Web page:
9Thus, two distinctive features of the silent partners have become apparent: the absence of their names in the firma, and their abstention from all genuine partnership operations. A similar observation can be made on the basis of the limited partnership established in Antwerp in 1604 by the Genoese merchants Gio Francesco, Bartholomeo and Jeronimo Balbi on the one hand and Lorenzo Maggioli on the other hand.18 Again, the composition of the firma is decisive in distinguishing between general and silent partners, and the latter refrained from every kind of active involvement in the execution of the business activities. In the contract, it was agreed that Lorenzo Maggioli would execute the partnerships’ business in Antwerp as a general partner, whereas the Balbis - as silent partners - would stay in Genoa and limit their contribution to the company to the supply of 60.000 guilders. Maggioli, on his part, was to invest 20.000 guilders. Like in the previous example, the external liability of the silent partners had been explicitly limited to their initial investment: ‘... dettiBalbi non possinoessereobligati in modoalcuno a maggiorsommache a sudettefiorinisessantemilliachepongono per loroparticipatione’.19 In order to guarantee such privileged status of the Balbi brothers, Lorenzo Maggioli was not allowed to use their names while contracting with third parties. On the contrary, Maggioli promised to execute the company’s business ‘in his own name’.20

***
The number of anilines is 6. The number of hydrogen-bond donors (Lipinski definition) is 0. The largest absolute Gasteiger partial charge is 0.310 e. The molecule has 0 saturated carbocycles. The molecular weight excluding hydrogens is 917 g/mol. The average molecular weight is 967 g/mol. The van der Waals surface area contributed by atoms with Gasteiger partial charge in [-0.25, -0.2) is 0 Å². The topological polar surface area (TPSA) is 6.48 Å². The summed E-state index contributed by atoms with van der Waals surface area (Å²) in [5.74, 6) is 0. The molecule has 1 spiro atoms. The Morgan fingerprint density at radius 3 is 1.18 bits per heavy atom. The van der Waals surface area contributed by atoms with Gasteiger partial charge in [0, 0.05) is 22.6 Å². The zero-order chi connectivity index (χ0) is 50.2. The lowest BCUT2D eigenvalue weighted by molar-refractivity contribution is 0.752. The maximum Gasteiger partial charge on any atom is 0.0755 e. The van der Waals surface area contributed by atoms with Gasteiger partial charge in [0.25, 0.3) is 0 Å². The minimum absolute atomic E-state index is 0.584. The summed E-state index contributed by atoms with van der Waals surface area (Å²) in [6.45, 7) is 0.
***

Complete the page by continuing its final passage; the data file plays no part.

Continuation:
10So, in both examples the silent partners at hand possess two extra features that distinguish them from their jointly and severally liable colleagues, namely the absence of their names in the firma and their abstention from actively administering external business activities.21 Taking into account these features, it becomes possible to identify more limited partnerships among those partnership agreements that do not contain an explicit clause on the privileged status of one of their partners.

3. The firma-criterion

11On the basis of both characterizing features of silent partners, delivered to us in the aforementioned explicit examples of limited partnerships established in Antwerp, three other partnership agreements can be safely typified as contracts establishing a limited partnership.22

12In 1558, the Antwerp merchants Jan Gamell and Paul van Houte established a private partnership that essentially resembled an ordinary investment company.23 The parties contributed £100 each in order to finance their enterprise. Successively, the company lent £100 to Peter Sobrecht, a German merchant, at an interest rate of twelve per cent. Subsequently, the van Houte-Gamell Company created a private partnership with Peter Sobrecht, whereby both contracting parties, i.e. the van Houte-Gamell Company on the one hand and Peter Sobrecht on the other hand, invested £100 each. The total amount of £200 was to be employed, by Sobrecht and van Houte, in the trade of textile with Spain, and Jan Gamell was exempted from all daily business activities. In addition, the partnership agreement explicitly stated that Paul van Houte ‘was not allowed to use the name of Jan Gamell in any way whatsoever’. Consequently, one may conclude that Jan Gamell may be rightly considered as a silent partner, whose external liability was limited to his initial investment of £100.